What if I need a will?

If something is not automatically transferred then a will can catch those assets and guide how to distribute the remainder.

As always speak with an estate planning attorney before drafting your very important estate planning decisions.

When would I need a trust?

A trust does not need to go through probate. However, it is typically much more expensive to prepare. Moreover, many people forget to title assets into trust and those assets end up in property anyway.

If you do put properties and bank accounts and you put them into trusts then those assets do not need to pass through probate.

I get a lot of trust questions from people from California because probate is much more expensive there than in Washington. However, unless you have a very large estate I can typically avoid probate for individuals and families with alternative planning.

As always speak to an attorney that can personally draft documents based on your specific personality and needs.

Trusts in WA

In at least four circumstances we recommend looking into trust arrangements. First, if you own property in two different states then a trust may help your beneficiaries avoid the expense of two probates. Second, if your state has statutory attorney's fees for probates. Third, when you have minor children and you would like to withhold their bequests until they reach a certain age. Lastly, if you have assets above the estate tax limit then a trust may be beneficial to avoid a high tax burden.

Proposing a Guardian

It is very important to propose a guardian for your minor child. If you do not have a guardian clause in your will then the state will go through their own process. Which will go through their way the state's process.

Do I need new estate planning documents if I move to a different state?

Generally no. If your estate planning documents are validly drafted in your state then they will be valid in other states you move to as well. Unless, there are specific provisions that invalidate the documents upon moving. For example, a community property agreement may state that it is no longer valid if the parties move to a new state.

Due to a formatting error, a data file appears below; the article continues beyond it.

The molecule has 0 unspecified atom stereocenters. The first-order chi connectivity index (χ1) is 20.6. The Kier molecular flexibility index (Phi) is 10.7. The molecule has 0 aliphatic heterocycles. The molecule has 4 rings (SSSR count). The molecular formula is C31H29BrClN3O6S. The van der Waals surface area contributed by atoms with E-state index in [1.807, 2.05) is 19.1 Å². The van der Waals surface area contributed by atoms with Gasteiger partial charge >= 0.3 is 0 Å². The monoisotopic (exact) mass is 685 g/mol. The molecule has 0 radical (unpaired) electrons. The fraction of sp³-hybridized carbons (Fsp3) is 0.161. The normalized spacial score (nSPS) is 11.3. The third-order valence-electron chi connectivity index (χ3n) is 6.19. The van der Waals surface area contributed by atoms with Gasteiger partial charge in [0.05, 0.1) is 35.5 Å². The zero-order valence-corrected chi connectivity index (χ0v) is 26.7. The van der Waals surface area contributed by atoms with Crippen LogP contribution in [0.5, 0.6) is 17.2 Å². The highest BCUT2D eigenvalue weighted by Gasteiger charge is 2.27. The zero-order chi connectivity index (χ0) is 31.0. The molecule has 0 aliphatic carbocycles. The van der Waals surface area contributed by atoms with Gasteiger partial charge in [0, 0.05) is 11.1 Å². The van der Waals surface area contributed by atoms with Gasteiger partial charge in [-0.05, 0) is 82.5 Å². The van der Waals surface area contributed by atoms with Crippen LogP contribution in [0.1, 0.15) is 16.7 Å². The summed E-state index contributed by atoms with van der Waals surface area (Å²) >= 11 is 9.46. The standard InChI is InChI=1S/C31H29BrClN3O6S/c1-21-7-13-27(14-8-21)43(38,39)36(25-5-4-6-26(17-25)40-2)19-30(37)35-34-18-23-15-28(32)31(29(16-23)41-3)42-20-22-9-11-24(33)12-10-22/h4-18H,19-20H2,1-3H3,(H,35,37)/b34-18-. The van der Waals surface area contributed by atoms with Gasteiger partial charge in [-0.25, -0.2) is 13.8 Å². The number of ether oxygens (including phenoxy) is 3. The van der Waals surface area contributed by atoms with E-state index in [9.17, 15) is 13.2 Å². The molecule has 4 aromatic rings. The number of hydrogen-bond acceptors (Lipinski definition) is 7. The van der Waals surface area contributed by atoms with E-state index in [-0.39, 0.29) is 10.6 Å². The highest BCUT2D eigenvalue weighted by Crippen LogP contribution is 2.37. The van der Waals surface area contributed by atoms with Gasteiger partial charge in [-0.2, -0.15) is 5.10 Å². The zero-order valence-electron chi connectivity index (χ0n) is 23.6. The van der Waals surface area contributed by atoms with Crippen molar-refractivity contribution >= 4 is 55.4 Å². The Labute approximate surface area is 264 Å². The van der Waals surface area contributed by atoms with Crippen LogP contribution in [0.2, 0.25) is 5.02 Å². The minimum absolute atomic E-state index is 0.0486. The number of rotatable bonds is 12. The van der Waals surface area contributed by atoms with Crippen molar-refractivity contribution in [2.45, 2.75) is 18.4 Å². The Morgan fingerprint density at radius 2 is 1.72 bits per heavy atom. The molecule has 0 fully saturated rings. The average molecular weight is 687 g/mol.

Who can witness my will?

Witnesses are people who observe the executing or signing of legal instruments, such as wills. Witnesses are sometimes needed in order for a document to be valid.

Witnesses to a will must be competent and have observed the will being signed, then signed the will as a witness in the presence of the testator and pursuant to the testator’s wishes or direction.

Technically speaking, an individual is deemed competent to be a witness to a will unless they are incapable of communicating their honest and truthful impressions of facts, or are of unsound mind. However, a witness should not only be competent. Testators should select witnesses who can read and speak the English language as well as be at least 18 years old. It is not required of the witnesses to know the testator personally, as the witnesses can be complete strangers.

Furthermore, a witness to a will should not be a person who may receive a gift under the will. Such a person would be considered an “interested witness.” A will is not invalid simply because one of its required witnesses was an interested witness; however, any gifts in the will to the interested witness will be presumed to have been procured through duress, menace, fraud, or undue influence, and unless the interested witness can provide sufficient evidence to rebut this presumption, the witness will only be able to receive what the witness would have received under the laws of descent and distribution in intestacy had the testator died without a will.

Where should I keep my original documents?

You can file the original with the court or you can retain the original. Most people keep their wills in their possession, such as in a safe.

Our law firm securely keeps digital copies of our clients' wills so you always have a backup here.